Varnish Finish Failure

I built a park bench out of white oak. I wanted to prevent the oak from changing color due to weathering and finished it with a water based marine grade UV stabalized varnish. The bench has been exposed to direct sunlight and rain for about 4 months and it is apparent that the varnish is not preventing moisture from getting under the finish. The oak lumber in a lot of places is begining to change colors. The color change is greatest in the part of the white oak lumber that has small pores exposed to the surface. The varnish remains attached to the entire surface and shows no signs of pealing. What can I do to this piece to preserve its original nonweathered oak color. Is there a marine spar varnish that will protect the oak and prevent a change in its color? Can this bench be recoated with a spar varnish that will stop any future color changes to the wood?
I googled on spar varnish and did not find much help with this problem. Any help you can give me would be appreciated.
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Joe Nation Assistant Superintendent - Retired
Ballinger, Texas 76821
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Just out of curiosity, I wonder if a water-based polyurethane would hold up? I know the Spar varnishes have a long chain which enables them to stretch more and be more resistant to UV. Since boat builders us Spar, I guess that may be way to go. Still, I wonder??? Hydrocote, Resistane
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Joe,
There was a recent article by Michael Flexner (sp) in one of the mags that answered this question. Simply the answer is ...no. The UV will continue to cause the wood to discolor. You can stain (oil based - penetrates better), or paint but any clear topcoat is going to allow the UV through.
Bob S.

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Joe Nation wrote:

IME, no. Would have been better to just leave it raw and be done with it.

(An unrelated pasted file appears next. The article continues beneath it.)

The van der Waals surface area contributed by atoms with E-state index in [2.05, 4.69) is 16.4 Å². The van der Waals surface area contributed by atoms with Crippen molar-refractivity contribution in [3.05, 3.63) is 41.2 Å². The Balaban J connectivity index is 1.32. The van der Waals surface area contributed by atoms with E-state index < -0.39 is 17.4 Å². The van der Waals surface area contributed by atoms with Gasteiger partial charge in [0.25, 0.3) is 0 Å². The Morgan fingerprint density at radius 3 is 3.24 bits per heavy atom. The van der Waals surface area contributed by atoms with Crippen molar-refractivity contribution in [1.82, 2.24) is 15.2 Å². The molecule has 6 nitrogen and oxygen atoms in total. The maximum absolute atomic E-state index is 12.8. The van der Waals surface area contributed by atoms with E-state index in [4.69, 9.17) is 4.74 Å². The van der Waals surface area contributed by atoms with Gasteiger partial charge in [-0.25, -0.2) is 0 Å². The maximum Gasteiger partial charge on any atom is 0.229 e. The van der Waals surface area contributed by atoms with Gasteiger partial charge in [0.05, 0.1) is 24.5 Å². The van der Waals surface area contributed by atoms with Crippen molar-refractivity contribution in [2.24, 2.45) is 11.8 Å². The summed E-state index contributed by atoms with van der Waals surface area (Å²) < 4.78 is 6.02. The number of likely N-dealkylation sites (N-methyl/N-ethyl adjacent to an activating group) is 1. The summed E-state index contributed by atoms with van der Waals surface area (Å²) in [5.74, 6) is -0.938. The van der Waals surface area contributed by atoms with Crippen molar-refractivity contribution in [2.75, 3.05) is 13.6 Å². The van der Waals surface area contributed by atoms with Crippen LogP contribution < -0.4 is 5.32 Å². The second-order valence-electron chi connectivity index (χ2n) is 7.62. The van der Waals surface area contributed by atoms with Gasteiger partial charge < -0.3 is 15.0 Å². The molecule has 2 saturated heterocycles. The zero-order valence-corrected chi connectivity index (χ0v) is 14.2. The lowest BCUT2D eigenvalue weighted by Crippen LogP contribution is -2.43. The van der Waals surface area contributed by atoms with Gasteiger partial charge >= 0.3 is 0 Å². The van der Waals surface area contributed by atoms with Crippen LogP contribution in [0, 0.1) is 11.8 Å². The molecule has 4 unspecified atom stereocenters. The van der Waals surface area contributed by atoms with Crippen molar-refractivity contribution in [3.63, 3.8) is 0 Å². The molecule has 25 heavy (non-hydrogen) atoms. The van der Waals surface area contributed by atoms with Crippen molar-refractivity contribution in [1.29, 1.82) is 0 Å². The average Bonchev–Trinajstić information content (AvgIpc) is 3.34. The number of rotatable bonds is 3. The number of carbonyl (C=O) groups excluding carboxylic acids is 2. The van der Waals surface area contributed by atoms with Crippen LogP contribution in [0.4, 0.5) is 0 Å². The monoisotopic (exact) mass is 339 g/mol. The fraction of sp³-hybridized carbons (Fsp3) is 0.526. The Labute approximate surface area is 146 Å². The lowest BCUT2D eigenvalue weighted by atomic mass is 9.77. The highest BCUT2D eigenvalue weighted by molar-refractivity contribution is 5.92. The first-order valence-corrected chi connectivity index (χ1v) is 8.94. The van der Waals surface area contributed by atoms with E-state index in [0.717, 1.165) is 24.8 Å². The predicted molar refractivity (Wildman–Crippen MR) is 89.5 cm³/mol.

I have a similar bench that looks like utter hell now. I need to strip it and leave it raw.
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Michael McIntyre ---- Silvan < snipped-for-privacy@users.sourceforge.net>
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Joe, I read the other answers {4 at this time}. I have a feeling that the other responders may have skipped over what maybe THE REALLY important phrase, " . . .The color change is greatest in the part of the white oak lumber that has small pores exposed to the surface.".
First, is the wood *REALLY* WHITE Oak? I don't mean any disrespect, a lot of RED Oak is sold AS 'White Oak', and he two look very similar. {A simple test, if you have any scraps left. Take a small piece with the grain running lengthways, put one end in some water and blow through the other end. RED OAK is so 'open tubed' you will get bubbles in the water; like using a straw.
Both 'Oaks' are notorious for being a problem to finish, especially with an epoxy. A trick is to wipe them down with Acetone . . . IMMEDIATELY BEFORE laying down the first coat of finish. {Varnish - typically thinned as much as 50%; but 20 to 30% should do very well}. I would NOT use a SPAR varnish on anything that will be sat upon. It never *really cures*; it's not supposed to. It will always remain 'soft'. There are a number of 'Marine grade' short-oil varnishes that have a UV additive . . . I don't think ANY {for EXTERIOR use} are 'water clear' but have the traditional slight 'Amber' tone. {Pettit, Interlux, West Marine {house brand}, ZAR, etc}
How long a Varnish finish lasts when exposed to UV depends DIRECTLY on the NUMBER of coats{about 6 being a typical 'norm'}, and the integrity of the finish {an old trick is to keep a nail polish bottle, filled with varnish, handy. As nicks are noticed, they are 'touched up'}Normally, the finish is 'refreshed' on an annual basis {actually depending on the UV exposure and 'handling'}. This usually involves a gentle scuff sanding and a fresh {sometimes thinned 10%} coat flowed on.
For YOUR piece, {IF you want a varnish finish} I would recommend the following: 1} Thoroughly sand of the old varnish to get a smooth surface; think of the coats you have as 'fillers'. 2} Get some good UV additive varnish . . . NOT SPAR. 3} Get some containers so you can thin quantities of varnish. 4} Thin a coat by about 50% and flow on a thin coat . . . you are trying to fill the pores of the Oak. 5} Wait 24 hours then sand with 220 grit and wipe with thinner dampened lint free cloth 6} Thin a coat about 30% - flow on - 24 hours - sand with 320 grit, wipe 7} Thin a coat about 10% - etc, etc. - sand with 400 grit, wipe 8} [OPTIONAL - another 10 % coat - depending on pores - sand with 600 grit, wipe] 9} Flow on UNTHINNED coat
If you have been patient, it should look like glass. If not, apply a couple of coats of past wax with a very fine 3-M pad and buff well.
For the *ULTIMATE* finish . . . when starting from 'new' . . . seal the pores & surface with EPOXY before applying the UV Varnish. Only about 3 to 4 coats are needed and the 'base' is fairly well impervious to everything.
Regards & Good luck, Ron Magen Backyard Boatshop

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